February 18, 2010 12:16 pm

In the Blum-Shub-Smale model of computation over an arbitrary ring R, I believe the constructive version of the Nullstellensatz over R (in place of the complex numbers) is $NP_{R}$-complete, so it takes the place of SAT, as it were. This is useful as there isn’t a particularly nice formulation of SAT over an arbitrary ring (the usual formulation is over $F_{2}$).

Also, since $\Delta_{2}^{p}$ is $P^{NP}$ and not $\Sigma_{2}^{p} \cap \Pi_{2}^{p}$, shouldn’t $\Delta_{1}^{p}$ be defined as something other than $NP \cap coNP$ (maybe just $P$?)? (The description of PH in the Complexity Zoo agrees with me, but my mind is open.) In other areas such as logic and computability, the analogs of $P^{NP}$ and $\Sigma_{2}^{p} \cap \Pi_{2}^{p}$ are equal, but this is not known (nor believed to be true, according to the common wisdom) in the complexity world.

(PS: Can’t wait to see where you’re going with all this…Ax-Grothendieck, Nullstellensatz, … complexity?)

February 18, 2010 1:08 pm

Doesn’t the Nullstellensatz immediately give you a correspondence between universal and existential? Namely,
\forall x: p_1(x) \neq 0 or … or p_m(x) \neq 0
\exist a_1,…,a_m: a_1 p_1 + … + a_m p_m = 1

February 18, 2010 7:09 pm

Yes it does. If want to use first order theory need bounds on the degrees of the polynomials.

February 18, 2010 9:12 pm

Even though the Nullstellensatz is certainly very fundamental, I think there is a tendency to overly romanticize it (partly because it has remained fashionable to refer to it by its German name). In fact, it is a rather elementary fact of algebra (having little to with complex numbers or the property of being algebraic closed) — namely, it is a multivariate generalization of one of the first theorems one learns in abstract algebra, that “a ring extension k[x] over a field k, is a field if and only if it is algebraic” (k is any field not necessarily algebraically closed).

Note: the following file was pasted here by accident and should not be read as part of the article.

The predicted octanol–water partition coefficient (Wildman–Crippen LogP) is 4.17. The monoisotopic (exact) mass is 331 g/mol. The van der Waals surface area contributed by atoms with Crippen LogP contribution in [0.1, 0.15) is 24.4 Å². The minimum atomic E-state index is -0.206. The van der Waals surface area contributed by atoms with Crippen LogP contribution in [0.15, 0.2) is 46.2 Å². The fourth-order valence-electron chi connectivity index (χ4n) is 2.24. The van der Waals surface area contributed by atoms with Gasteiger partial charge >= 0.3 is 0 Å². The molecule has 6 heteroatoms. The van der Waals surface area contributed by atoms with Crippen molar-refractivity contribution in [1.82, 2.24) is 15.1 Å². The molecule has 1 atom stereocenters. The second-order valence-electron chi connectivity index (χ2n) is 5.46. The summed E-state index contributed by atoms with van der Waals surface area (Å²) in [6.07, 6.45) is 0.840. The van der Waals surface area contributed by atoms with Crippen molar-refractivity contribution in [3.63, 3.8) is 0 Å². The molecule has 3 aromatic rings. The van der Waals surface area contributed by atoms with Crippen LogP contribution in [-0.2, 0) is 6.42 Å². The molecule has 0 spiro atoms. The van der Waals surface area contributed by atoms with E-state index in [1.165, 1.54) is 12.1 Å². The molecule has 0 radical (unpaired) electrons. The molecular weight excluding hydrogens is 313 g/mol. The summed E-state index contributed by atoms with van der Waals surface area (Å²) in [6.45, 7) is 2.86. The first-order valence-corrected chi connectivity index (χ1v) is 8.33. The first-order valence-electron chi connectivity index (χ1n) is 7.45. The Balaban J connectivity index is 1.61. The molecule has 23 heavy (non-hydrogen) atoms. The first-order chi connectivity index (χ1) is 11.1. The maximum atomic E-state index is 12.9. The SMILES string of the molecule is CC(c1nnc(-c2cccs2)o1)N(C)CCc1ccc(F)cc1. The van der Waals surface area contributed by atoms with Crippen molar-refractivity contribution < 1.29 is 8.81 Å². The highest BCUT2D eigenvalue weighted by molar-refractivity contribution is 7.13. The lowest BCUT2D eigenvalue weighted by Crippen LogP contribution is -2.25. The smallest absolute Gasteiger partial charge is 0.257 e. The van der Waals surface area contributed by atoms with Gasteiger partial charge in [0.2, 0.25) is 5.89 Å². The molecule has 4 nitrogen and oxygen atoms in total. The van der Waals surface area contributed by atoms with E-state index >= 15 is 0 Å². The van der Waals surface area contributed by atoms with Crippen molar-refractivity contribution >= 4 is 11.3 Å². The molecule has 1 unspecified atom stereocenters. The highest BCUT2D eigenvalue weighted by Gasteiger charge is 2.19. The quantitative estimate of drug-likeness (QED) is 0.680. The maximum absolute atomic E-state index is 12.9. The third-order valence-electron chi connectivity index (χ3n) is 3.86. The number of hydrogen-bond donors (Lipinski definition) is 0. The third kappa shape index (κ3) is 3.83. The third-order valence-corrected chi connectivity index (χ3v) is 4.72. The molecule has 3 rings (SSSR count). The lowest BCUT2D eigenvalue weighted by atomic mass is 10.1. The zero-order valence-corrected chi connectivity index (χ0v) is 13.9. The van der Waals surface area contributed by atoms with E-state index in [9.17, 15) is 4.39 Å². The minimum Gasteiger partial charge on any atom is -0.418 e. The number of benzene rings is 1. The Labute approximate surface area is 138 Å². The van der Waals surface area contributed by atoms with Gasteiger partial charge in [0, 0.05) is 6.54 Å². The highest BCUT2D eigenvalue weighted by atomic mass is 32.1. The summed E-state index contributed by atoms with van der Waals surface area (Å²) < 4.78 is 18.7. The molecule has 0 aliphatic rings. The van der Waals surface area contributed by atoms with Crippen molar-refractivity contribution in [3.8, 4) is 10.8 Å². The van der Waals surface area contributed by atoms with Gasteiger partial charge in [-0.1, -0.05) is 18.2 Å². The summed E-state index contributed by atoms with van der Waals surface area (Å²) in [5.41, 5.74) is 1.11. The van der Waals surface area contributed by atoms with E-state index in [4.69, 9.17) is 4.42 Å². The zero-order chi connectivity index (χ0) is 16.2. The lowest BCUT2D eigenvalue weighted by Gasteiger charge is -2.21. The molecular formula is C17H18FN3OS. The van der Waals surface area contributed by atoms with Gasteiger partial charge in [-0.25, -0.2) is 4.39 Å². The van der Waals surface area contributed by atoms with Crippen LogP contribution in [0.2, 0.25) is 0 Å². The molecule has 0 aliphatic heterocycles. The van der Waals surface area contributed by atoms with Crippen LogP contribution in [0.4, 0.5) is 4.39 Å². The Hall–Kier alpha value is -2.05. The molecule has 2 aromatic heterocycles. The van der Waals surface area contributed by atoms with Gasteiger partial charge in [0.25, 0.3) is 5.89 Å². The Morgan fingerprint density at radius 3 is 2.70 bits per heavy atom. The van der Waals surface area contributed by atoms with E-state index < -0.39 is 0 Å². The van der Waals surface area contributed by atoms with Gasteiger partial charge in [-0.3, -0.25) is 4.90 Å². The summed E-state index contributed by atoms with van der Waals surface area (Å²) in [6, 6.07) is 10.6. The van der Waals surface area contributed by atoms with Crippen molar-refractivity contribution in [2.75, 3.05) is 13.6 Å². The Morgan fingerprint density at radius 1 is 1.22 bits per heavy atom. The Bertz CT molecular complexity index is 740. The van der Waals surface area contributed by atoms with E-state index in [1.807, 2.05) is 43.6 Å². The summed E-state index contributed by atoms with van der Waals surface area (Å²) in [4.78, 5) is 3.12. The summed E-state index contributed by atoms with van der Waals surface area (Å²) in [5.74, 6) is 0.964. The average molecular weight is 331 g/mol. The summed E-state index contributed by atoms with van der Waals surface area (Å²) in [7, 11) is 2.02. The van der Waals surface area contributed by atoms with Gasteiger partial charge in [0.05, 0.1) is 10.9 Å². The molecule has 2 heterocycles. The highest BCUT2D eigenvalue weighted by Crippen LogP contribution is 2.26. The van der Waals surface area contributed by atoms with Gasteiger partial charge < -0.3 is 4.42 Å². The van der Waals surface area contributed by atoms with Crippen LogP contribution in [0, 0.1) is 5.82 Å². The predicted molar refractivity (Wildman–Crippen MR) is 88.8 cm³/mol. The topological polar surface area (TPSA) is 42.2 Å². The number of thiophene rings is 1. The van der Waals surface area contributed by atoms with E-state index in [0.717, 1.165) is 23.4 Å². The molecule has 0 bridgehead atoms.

From the point of view of computational complexity theory (in the generalized Blum-Shub-Smale sense) with an appropriate degree bound it reduces questions about existence of solutions of polynomial equations over an algebraically closed field to linear algebra. Thus, it proves that one can decide satisfiability of (polynomial equations) over complex numbers in single exponential time (just as in complexity theory over finite fields).

6. February 22, 2010 2:54 pm

The angle I like, as someone with an early interest in formal logic, is that the Nullstellensatz functions as a kind of “completeness theorem” for polynomial arithmetic. Indeed in experimental work such as part of this paper, we code up lower bound conditions into polynomial equations, and then the Gro”bner basis algorithm grinds out the answer.

The interest for those who investigated Gro”bner proof systems is that they are “automatizable” to varying degrees, meaning that if a proof exists you get a relatively efficient algorithm for finding one. How efficient depends on the system and the application.

May as well mention here Pascal Koiran’s paper (and erratum) showing that under a generalized/extended Riemann hypothesis, the satisfiability problem over C is in the second level of the polynomial hierarchy, in fact in AM. And this lovely illustrated paper by Lenore Blum on the Blum-Shub-Smale theory—with application to numerical precision issues in Newton’s Method and linear programming. The paper includes a brief treatment of effectivity bounds on the Nullstellensatz and its issues over R, Q, and general rings.

March 16, 2010 5:55 pm